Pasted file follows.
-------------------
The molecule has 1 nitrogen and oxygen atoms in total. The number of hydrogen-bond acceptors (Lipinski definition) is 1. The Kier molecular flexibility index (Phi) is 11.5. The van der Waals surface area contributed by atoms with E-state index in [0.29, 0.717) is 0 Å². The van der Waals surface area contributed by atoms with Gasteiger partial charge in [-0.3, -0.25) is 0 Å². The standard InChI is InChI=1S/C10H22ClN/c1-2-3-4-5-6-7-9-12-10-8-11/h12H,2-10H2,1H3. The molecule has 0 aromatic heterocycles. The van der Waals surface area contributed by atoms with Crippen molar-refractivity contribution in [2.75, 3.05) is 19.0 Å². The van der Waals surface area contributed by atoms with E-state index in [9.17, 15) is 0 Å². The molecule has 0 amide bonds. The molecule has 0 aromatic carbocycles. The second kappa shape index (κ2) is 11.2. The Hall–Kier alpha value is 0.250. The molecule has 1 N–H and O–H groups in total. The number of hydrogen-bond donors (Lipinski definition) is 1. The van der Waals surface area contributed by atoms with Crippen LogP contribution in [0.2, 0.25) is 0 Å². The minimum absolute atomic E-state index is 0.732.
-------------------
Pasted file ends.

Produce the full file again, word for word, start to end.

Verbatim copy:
The molecule has 1 nitrogen and oxygen atoms in total. The number of hydrogen-bond acceptors (Lipinski definition) is 1. The Kier molecular flexibility index (Phi) is 11.5. The van der Waals surface area contributed by atoms with E-state index in [0.29, 0.717) is 0 Å². The van der Waals surface area contributed by atoms with Gasteiger partial charge in [-0.3, -0.25) is 0 Å². The standard InChI is InChI=1S/C10H22ClN/c1-2-3-4-5-6-7-9-12-10-8-11/h12H,2-10H2,1H3. The molecule has 0 aromatic heterocycles. The van der Waals surface area contributed by atoms with Crippen molar-refractivity contribution in [2.75, 3.05) is 19.0 Å². The van der Waals surface area contributed by atoms with E-state index in [9.17, 15) is 0 Å². The molecule has 0 amide bonds. The molecule has 0 aromatic carbocycles. The second kappa shape index (κ2) is 11.2. The Hall–Kier alpha value is 0.250. The molecule has 1 N–H and O–H groups in total. The number of hydrogen-bond donors (Lipinski definition) is 1. The van der Waals surface area contributed by atoms with Crippen LogP contribution in [0.2, 0.25) is 0 Å². The minimum absolute atomic E-state index is 0.732.